Difference between revisions of "Security Camera (2.10+)"

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==Sending to a Display Screen==
==Sending the camera's view to a Display Screen==


You can create a display screen: all that's needed is a func_static patch that uses the shader ''textures/darkmod/camera''. It's recommended to put another patch behind it, since this func_static will get hidden if it's switched off. The screen then needs to be given a spawnarg "cameraTarget" that names either a security camera or a different entity, typically a target_null. The screen will display what that entity sees.
You can create a display screen that shows that the camera sees: all that's needed is a func_static patch that uses a texture like ''textures/common/camera/camera1''. It's recommended to put another patch behind it, since this func_static will get hidden if it's switched off. The screen then needs to be given a spawnarg "cameraTarget" that names either a security camera or a different entity, typically a target_null. The screen will display what that entity sees.


Using a security camera has the advantage that you can easily turn the display screen on or off simply by triggering the security camera. If you're using the view from another entity type, switching the screen on/off requires taking advantage of a security camera's coding with the following setup:
To change the screen's field of view, apply the spawnargs "cameraFovX" and "cameraFovY" to the entity sending the view. Otherwise it will default to "scanFov" for security cameras or 120 for other entities.
* display_screen with a "cameraTarget" spawnarg pointing to the entity whose view you want
 
* a security camera with a "cameraTarget" spawnarg pointing to the same entity as above. It doesn't matter where this camera is.
The screen is hidden or shown automatically if the screen is displaying a security camera's view. The screen can also be switched on/off manually by triggering it, but this requires the screen to start with the spawnarg "hide" "0" or "hide" "1".
* a button that targets the security camera. Triggering the security camera will toggle the screen display.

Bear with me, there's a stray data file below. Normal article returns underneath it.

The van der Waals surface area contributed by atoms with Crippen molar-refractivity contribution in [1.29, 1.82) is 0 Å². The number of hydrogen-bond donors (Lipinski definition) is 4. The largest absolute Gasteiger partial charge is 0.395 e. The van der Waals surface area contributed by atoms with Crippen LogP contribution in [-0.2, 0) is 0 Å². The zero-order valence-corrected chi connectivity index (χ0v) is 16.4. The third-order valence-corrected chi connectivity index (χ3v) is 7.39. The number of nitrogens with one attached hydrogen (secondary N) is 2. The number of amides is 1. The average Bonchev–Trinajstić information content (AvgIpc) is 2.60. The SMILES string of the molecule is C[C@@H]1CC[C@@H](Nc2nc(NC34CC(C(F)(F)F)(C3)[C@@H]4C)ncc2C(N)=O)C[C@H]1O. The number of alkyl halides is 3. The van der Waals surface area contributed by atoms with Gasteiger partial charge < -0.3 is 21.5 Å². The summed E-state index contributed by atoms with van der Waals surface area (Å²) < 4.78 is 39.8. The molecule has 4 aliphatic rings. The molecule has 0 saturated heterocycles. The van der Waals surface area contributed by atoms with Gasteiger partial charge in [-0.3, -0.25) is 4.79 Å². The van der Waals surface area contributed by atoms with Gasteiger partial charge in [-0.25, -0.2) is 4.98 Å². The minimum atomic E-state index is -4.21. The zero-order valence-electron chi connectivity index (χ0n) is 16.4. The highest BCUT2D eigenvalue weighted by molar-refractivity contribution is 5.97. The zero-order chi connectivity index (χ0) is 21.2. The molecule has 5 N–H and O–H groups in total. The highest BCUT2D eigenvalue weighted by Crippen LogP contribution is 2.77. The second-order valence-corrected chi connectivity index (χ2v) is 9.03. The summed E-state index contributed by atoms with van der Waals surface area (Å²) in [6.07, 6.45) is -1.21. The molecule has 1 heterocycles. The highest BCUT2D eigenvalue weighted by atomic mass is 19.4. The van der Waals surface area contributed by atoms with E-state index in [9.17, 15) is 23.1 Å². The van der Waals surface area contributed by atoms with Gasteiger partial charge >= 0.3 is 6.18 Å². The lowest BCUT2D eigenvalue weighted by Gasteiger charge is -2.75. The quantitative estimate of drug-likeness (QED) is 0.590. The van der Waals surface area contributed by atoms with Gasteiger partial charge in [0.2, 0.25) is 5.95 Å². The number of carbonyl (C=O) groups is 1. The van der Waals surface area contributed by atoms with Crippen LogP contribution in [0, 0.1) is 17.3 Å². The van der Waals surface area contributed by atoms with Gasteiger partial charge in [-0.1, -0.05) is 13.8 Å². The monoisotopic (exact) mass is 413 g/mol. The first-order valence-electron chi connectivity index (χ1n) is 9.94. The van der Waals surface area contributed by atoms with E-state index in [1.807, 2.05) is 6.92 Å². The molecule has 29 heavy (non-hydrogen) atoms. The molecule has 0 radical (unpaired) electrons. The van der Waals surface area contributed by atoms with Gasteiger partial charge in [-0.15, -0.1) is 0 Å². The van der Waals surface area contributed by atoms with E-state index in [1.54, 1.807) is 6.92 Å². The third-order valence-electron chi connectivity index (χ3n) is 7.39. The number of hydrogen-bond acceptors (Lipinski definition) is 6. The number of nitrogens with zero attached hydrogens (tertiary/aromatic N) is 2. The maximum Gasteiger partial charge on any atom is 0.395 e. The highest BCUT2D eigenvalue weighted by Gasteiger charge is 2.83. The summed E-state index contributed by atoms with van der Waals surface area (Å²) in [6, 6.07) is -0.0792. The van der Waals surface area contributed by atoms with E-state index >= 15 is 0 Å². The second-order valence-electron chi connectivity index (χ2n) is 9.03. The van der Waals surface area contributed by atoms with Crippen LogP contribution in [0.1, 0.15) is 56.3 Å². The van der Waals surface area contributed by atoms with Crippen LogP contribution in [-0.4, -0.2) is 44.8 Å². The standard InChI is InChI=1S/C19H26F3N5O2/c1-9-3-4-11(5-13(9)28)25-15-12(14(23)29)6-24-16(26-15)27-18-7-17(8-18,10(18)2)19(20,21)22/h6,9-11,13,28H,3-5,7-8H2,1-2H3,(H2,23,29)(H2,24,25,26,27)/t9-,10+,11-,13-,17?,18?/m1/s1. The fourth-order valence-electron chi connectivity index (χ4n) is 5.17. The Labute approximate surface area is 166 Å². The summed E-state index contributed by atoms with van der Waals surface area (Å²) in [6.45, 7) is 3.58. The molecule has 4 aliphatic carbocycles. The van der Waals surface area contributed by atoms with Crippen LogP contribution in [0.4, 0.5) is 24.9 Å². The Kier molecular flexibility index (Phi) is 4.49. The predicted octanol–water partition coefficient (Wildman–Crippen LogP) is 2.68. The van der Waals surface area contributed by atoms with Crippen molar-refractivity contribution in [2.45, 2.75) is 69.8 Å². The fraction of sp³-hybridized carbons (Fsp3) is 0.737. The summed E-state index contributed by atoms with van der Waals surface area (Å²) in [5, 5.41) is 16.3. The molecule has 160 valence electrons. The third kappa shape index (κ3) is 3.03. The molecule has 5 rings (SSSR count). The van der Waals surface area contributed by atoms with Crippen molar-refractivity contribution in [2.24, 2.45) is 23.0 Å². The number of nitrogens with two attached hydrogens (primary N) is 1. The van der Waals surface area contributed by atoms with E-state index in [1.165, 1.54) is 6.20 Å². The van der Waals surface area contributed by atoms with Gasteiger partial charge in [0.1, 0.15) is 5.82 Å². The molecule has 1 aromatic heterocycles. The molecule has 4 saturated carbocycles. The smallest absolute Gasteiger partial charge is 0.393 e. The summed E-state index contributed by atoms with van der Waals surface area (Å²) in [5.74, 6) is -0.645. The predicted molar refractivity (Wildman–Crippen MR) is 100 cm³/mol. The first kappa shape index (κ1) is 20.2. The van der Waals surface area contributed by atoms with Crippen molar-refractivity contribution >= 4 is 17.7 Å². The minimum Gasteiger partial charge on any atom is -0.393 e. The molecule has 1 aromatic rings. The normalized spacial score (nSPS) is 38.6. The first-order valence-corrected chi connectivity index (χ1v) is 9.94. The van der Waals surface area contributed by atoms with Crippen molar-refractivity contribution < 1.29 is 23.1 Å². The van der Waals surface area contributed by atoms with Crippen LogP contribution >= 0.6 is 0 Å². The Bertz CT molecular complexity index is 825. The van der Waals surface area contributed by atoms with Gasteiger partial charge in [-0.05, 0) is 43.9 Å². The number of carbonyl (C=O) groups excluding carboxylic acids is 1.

===Multiple Display Screens / Reflective Water / Skybox===
===Multiple Display Screens / Reflective Water / Skybox===


If you plan to use more than one camera with display screens in your mission, or if the camera display will appear in the same player POV as the sky or reflective water surfaces, you'll need to use unique camera materials for each screen. You can find 9 additional camera materials in the textures/common/camera/ folder. If you should need even more, you can simply clone one of the materials and change the name after the ''map'' keyword.
If you plan to have multiple security cameras sending to multiple display screens in your mission, or if the camera display will appear in the same player POV as the sky or reflective water surfaces, you'll need to use unique camera materials for each screen. You can find 9 additional camera materials in the textures/common/camera/ folder. If you should need even more, you can simply clone one of the materials and change the name after the ''map'' keyword.
 


==Examining a Test Map==
==Examining a Test Map==

Revision as of 14:21, 17 February 2021

Security Camera

This article documents the security camera as it will be from 2.10 onwards. See Security Camera if you're currently working with TDM 2.09 or older versions.

The security camera provides the following features:

  • It can either sweep back and forth between two angles or remain stationary.
  • If the camera sees the player, it initially plays a short alert sound that is silent to nearby guards. If the player is still in view several seconds later, another alarm sounds. This alarm will play intermittently for a while, even if the player moves out of sight. This second alarm will alert nearby guards.
  • An optional spotlight that points forward, lighting the area in the direction the camera faces.
  • The ability to toggle the camera power on/off by triggering it. Alternatively, the 3 features above can be toggled individually.
  • If the camera has targets, these will be activated when the camera is fully alerted. This gives the map author the ability to play a more powerful alarm than the one given off by the camera. (Or to do a variety of other things.)
  • Sending what it sees to a separate, func_static display screen. Alternatively, it can send what another entity (typically a target_null) sees.


The Security Camera: Entities and Prefabs

Security camera entities can be found in AI/Machines/Security Camera and inherit from func_securitycamera. Prefabs can be found in Mechanical/Machines.

Place the camera entity in your map, and orient it toward its starting direction. A rotating camera will sweep clockwise, halt a moment, then sweep back counter-clockwise.